What type of flour should I use for making bread?

Do you feel overwhelmed and lost when you go into the baking isle at the supermarket? How do you choose the best flour for baking bread?

There are so many flours to choose from. Plain flour, cake flour, wholemeal flour, self-raising flour, bread flour, pizza flour, pasta flour, rye, spelt and even alternative flours like coconut, almond, or buckwheat.

When it comes to Bread it is easy to start narrowing down the choice by only looking at the high protein in flours.

Bread flour typically contains around 12-14%, while all-purpose flour lingers at 9-12% protein. This protein disparity plays a pivotal role in gluten development, a critical factor in baking. The extra protein in bread flour leads to robust gluten formation, making it a go-to choice for hearty bread.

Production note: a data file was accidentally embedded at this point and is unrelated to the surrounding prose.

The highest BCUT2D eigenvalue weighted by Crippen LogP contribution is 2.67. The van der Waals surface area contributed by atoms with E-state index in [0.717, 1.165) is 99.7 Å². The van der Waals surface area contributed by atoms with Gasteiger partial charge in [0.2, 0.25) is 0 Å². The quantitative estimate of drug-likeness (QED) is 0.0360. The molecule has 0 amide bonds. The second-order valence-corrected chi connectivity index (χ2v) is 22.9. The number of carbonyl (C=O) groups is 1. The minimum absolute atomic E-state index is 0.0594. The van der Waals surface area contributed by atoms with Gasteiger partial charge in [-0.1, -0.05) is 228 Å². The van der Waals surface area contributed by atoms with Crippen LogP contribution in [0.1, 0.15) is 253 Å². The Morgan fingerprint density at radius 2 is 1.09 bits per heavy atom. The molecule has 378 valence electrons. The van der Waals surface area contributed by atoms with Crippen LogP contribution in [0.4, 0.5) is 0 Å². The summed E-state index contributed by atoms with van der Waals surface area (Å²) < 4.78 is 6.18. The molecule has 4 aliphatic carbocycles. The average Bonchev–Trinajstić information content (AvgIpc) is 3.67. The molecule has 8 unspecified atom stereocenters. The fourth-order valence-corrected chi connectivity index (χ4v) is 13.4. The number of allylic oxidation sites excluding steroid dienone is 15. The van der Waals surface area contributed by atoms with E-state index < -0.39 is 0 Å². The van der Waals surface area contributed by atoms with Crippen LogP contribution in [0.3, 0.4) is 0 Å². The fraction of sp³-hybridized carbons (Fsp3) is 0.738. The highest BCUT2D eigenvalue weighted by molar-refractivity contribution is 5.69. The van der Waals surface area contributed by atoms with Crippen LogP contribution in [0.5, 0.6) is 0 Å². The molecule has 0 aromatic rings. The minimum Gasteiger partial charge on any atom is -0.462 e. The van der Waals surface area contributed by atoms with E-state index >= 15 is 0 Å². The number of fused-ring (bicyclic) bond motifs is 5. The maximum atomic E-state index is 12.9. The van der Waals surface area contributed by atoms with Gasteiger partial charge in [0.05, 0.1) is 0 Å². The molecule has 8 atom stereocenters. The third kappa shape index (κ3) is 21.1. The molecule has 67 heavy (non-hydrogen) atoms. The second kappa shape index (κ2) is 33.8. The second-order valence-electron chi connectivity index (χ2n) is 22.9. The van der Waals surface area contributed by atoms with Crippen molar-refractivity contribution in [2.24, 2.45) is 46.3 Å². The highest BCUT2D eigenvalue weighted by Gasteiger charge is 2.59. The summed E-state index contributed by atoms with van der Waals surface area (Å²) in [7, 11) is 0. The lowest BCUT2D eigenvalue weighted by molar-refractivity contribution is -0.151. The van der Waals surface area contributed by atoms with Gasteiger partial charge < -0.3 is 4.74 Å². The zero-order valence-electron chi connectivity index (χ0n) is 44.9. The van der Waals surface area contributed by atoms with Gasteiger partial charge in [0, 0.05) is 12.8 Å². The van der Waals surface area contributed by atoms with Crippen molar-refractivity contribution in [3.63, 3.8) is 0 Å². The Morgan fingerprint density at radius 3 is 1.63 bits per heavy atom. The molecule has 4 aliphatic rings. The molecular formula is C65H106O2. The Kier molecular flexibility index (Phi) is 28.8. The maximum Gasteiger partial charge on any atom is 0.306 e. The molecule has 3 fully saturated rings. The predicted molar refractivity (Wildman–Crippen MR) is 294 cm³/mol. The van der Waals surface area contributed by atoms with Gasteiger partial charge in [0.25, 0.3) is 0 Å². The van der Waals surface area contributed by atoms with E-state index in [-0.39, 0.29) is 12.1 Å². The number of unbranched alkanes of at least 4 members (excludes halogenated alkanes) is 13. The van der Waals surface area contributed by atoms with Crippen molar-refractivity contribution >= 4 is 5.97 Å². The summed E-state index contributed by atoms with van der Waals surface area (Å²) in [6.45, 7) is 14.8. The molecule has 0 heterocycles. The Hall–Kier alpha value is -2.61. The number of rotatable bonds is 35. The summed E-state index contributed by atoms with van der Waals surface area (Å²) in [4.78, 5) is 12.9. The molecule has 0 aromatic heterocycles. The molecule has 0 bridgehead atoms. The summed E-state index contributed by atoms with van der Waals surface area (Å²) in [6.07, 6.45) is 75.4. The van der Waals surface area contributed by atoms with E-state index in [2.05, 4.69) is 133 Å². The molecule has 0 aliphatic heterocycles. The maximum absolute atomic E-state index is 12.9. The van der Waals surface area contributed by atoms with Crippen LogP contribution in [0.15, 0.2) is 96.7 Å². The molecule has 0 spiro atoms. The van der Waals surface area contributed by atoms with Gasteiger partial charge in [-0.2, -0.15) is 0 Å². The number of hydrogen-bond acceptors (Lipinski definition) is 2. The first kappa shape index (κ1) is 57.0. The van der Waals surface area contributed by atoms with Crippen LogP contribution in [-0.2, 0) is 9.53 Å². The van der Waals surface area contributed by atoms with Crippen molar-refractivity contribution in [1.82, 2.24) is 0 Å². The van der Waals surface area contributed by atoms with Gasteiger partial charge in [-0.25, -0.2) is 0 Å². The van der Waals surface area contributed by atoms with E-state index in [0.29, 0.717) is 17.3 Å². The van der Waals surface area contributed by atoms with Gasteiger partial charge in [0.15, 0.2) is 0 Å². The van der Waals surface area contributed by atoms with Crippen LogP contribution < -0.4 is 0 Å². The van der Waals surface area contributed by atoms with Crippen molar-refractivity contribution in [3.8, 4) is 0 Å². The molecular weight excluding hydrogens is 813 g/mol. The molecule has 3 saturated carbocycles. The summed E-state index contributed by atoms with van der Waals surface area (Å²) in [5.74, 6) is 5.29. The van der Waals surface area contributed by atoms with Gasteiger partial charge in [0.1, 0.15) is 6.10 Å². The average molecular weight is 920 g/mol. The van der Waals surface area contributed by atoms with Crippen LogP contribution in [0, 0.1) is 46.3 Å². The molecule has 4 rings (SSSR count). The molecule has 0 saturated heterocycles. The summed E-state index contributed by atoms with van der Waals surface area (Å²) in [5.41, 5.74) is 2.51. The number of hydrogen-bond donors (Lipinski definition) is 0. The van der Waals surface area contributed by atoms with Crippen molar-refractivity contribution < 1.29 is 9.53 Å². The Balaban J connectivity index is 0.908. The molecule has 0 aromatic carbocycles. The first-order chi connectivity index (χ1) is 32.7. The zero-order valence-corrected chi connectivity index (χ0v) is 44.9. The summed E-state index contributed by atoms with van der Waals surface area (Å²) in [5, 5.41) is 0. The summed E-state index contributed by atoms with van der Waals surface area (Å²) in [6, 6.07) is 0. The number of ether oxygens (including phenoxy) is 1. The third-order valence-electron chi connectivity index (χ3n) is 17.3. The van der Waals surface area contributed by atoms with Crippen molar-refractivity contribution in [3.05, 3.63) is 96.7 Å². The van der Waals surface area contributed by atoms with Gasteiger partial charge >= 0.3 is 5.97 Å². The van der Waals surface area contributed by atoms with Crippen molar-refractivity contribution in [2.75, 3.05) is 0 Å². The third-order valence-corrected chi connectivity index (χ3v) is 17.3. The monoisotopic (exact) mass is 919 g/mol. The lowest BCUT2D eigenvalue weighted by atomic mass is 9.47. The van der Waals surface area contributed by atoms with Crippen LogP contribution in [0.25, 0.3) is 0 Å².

Can You Make a Swap?

Yes, you can, but the outcome hinges on the recipe. Swapping all-purpose flour for bread flour and vice versa is feasible in many instances. Yet, anticipate subtle variations in texture and structure.

When substituting all-purpose flour for bread, ensure thorough kneading and dough development.

Avoid using bread flour in tender pastries, cakes, or cookies as the texture may end up tough and chewy and not light and fluffy.

The Verdict:

All-purpose flour emerges as your reliable, versatile ally for a multitude of baking endeavors. However, when crafting bread, devote extra attention to gluten development. Bread flour has its niche but isn’t the go-to choice for delicate pastries. Nevertheless, in a pinch, it can certainly come to the rescue.

In the grand scheme of your baking adventures, understanding these flour subtleties empowers you to adapt and conquer in the kitchen. So go forth and embrace the world of flour with confidence!